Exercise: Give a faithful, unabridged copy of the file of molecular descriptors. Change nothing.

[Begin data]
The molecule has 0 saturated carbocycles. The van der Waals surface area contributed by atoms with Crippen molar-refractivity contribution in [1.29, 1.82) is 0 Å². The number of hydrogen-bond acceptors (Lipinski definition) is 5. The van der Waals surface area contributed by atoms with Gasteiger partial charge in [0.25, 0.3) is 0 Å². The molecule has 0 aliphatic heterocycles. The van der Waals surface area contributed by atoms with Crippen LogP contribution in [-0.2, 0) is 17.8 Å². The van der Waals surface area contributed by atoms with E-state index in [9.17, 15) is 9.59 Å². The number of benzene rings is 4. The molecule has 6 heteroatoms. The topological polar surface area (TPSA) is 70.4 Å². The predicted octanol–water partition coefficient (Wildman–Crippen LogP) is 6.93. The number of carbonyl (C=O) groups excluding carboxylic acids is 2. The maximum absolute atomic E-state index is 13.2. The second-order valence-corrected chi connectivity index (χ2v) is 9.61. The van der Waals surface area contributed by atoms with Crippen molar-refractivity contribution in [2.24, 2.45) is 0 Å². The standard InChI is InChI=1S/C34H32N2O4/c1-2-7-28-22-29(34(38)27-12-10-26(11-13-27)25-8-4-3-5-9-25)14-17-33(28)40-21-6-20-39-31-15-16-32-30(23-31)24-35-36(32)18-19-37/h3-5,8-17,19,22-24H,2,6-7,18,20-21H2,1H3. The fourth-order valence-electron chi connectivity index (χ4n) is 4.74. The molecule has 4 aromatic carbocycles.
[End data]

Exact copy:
The molecule has 0 saturated carbocycles. The van der Waals surface area contributed by atoms with Crippen molar-refractivity contribution in [1.29, 1.82) is 0 Å². The number of hydrogen-bond acceptors (Lipinski definition) is 5. The van der Waals surface area contributed by atoms with Gasteiger partial charge in [0.25, 0.3) is 0 Å². The molecule has 0 aliphatic heterocycles. The van der Waals surface area contributed by atoms with Crippen LogP contribution in [-0.2, 0) is 17.8 Å². The van der Waals surface area contributed by atoms with E-state index in [9.17, 15) is 9.59 Å². The number of benzene rings is 4. The molecule has 6 heteroatoms. The topological polar surface area (TPSA) is 70.4 Å². The predicted octanol–water partition coefficient (Wildman–Crippen LogP) is 6.93. The number of carbonyl (C=O) groups excluding carboxylic acids is 2. The maximum absolute atomic E-state index is 13.2. The second-order valence-corrected chi connectivity index (χ2v) is 9.61. The van der Waals surface area contributed by atoms with Crippen molar-refractivity contribution in [2.24, 2.45) is 0 Å². The standard InChI is InChI=1S/C34H32N2O4/c1-2-7-28-22-29(34(38)27-12-10-26(11-13-27)25-8-4-3-5-9-25)14-17-33(28)40-21-6-20-39-31-15-16-32-30(23-31)24-35-36(32)18-19-37/h3-5,8-17,19,22-24H,2,6-7,18,20-21H2,1H3. The fourth-order valence-electron chi connectivity index (χ4n) is 4.74. The molecule has 4 aromatic carbocycles.